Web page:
Egypt’s unfortunate trajectory

April 10, 2023 Written by Jesse Moore

As I’ve described before, Egypt could be doing better. The turbulence of Covid-19, the war in Ukraine’s effect on food and energy prices, and the long-running mismanagement of the country all contribute to Cairo’s woes. While the government secured a $3 billion IMF loan, Egyptian President Abdel Fattah el-Sisi is courting Gulf countries for more financing.

Gulf countries have long been financiers of Cairo since El-Sisi seized power in 2013, but now they seek better terms for their investments. The countries have several conditions: they want Egypt to devalue its currency, which would make Gulf investments more lucrative; they have asked Egypt’s military to decrease its  sizable involvement in the economy; and they want better financial stewardship over Egypt’s finances.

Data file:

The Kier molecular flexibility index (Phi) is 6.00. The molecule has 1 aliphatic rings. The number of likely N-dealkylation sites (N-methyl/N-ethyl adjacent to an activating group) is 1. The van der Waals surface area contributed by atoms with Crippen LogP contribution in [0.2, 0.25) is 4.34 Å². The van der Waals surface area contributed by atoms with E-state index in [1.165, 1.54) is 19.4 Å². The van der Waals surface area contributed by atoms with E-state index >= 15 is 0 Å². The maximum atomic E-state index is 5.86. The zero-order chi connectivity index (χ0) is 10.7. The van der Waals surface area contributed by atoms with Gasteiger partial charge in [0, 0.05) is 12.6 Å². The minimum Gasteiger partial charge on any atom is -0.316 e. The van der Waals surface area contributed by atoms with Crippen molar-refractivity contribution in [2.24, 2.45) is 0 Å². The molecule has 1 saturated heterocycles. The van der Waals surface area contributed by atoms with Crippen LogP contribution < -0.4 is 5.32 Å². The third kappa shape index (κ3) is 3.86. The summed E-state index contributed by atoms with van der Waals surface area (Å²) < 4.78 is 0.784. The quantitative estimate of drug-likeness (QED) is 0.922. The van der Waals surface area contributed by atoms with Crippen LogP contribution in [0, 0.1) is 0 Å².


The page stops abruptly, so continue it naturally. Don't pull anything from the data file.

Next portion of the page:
The opening of an extravagant mosque in Egypt’s  new desert capital illustrates the poor decision-making of the country’s leaders. The Grand Mosque, part of the country’s new Islamic Cultural Centre, is the second-largest mosque on the continent and can hold over one hundred thousand worshippers.

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